Rare Disease Patients Need A Roadmap
When diagnosed with a rare skin disease, patients need more than Drs Google and Yahoo.
Whether intentional or not, patients diagnosed with a rare skin disease are routinely referred to the internet for self-guided, unsupervised research. Too often, resorting to Drs Google and Yahoo results in information that is outdated and written for an audience of healthcare professionals, not patients and their caregivers. The experience can compound the fears of an already fragile patient—at the very moment we need hope and confidence.
What should these recently diagnosed patients expect from their dermatologist? First, we should not expect dermatologists to be as familiar with a rare skin disease like pityriasis rubra pilaris (PRP) as they would be with psoriasis. The PRP patient population in the United States is just over 800 compared with 7.5 million suffering from some form of psoriasis. Similarly, we cannot expect dermatologists to be as familiar with rare disease support groups like the PRP Alliance as they would be with the National Psoriasis Foundation.
Rare disease patients and their families need more than the name of their disease. They need a roadmap. When patients ask questions, they are not challenging the authority of their dermatologists. Quite simply, they just have questions. In the absence of an easy-to-access answer, they will dig deeper into the bowels of the internet, too often confused with disinformation and quack therapies.
My recommendation: that roadmap will be found at the Genetic and Rare Diseases (GARD) Information Center.
Rare Disease Information Portal
GARD is a program of the National Center for Advancing Translational Sciences and is funded by the National Institutes of Health. GARD provides the public with access to current, reliable, and easy-to-understand information about rare or genetic diseases in English or Spanish. To be designated as a rare disease, the patient population in the United States must be fewer than 200,000.
Rare Disease Database
GARD maintains a database of more than 7000 rare diseases including 597 rare skin diseases. Patients diagnosed with a rare skin disease will find reliable information including a summary, symptoms, causes, diagnosis, treatment, prognosis, and research opportunities. Every rare skin disease patient should begin their independent research with the GARD database.
If your patients and their caregivers are going to “roam the internet,” jumpstart their search with appropriate third-party resources. PRP patients are specifically directed to the National Organization for Rare Disorders (NORD) and its 5000-word PRP overview written in lay language for PRP patients. Similarly, DermNet New Zealand, an online resource about skin diseases developed by the New Zealand Dermatological Society, Inc, is offered as a credible, third-party resource.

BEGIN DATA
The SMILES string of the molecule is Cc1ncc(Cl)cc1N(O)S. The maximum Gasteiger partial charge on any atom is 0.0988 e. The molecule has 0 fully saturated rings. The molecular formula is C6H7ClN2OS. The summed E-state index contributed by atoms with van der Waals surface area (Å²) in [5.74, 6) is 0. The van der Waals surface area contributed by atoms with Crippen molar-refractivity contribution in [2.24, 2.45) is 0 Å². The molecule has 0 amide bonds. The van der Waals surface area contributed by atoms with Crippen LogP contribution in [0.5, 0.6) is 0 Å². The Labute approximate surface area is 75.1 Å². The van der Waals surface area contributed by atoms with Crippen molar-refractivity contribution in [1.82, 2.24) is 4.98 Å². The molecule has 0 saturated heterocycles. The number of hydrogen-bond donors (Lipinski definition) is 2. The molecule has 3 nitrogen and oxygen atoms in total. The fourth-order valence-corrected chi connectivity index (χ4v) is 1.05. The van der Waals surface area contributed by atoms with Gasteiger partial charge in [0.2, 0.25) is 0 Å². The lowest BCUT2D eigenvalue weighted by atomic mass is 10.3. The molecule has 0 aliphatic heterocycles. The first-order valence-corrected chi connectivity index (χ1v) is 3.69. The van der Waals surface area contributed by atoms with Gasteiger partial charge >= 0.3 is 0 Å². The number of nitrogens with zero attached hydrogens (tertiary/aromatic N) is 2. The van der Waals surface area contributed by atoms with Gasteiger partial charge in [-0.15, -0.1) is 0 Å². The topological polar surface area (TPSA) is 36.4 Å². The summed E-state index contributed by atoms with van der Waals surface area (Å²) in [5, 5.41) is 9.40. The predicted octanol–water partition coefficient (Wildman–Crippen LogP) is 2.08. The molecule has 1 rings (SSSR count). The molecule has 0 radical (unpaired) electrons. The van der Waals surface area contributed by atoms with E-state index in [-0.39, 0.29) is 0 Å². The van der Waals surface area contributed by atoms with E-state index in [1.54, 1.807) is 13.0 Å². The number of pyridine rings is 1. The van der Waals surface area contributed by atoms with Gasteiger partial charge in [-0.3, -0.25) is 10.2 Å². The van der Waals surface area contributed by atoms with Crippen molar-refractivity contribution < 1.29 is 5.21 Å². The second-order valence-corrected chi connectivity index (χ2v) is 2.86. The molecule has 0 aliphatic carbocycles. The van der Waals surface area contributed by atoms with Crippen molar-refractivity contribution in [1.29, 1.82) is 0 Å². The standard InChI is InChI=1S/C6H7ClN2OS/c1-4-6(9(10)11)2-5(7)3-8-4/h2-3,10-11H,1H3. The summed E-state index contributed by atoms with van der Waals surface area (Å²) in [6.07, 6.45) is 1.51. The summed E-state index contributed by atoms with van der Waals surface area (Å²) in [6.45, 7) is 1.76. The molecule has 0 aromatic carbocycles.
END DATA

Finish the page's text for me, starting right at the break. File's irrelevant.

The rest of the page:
Searching the Internet
Should patients need to venture beyond the scope of GARD’s resources, they soon discover that finding accurate and reliable information on rare diseases among the millions of online sources is a difficult task for almost everyone. GARD offers insights for patients inexperienced in reviewing scientific and medical literature such as review articles, basic science or laboratory research, case reports, and articles discussing treatment.
Finding Financial Aid
The cost of care for rare medical conditions can place a significant financial burden on families. GARD offers resources to help patients find the financial support they need, such as information on financial aid for medical treatment, assistance with insurance premiums, and even participation in clinical trials.
GARD knows that one of the biggest challenges patients and their families face when learning about rare and genetic diseases is understanding the complex genetics and medical terms used by the medical and scientific communities. They have created a glossary of terms to help patients and their families better understand the genetics and medical terms that are used on GARD’s website.
Rare Skin Disease Referral Initiative
In November 2017, the PRP Alliance funded a mailing to the chairs of dermatology departments at 88 teaching hospitals in the United States. We advocated the referral of rare skin disease patients to GARD. The initiative is supported by both the GARD Information Center and NORD.
The roadmap is clear. We need hope and directions: give us GARD. Dermatologists should routinely refer rare skin disease patients to GARD’s website at https://rarediseases.info.nih.gov.
Our journey from onset to remission requires a proper diagnosis, a well-conceived treatment plan, and a proper roadmap. Do not let us wander the internet’s dead ends. Refer us to a credible resource. With accurate information, we can build confidence and hope. Dermatologists and their patients are on the same journey. We need your help. Check out GARD for yourself.
Mr McCue is founder and president of the PRP Alliance, Inc, and editor of the PRP Survival Guide.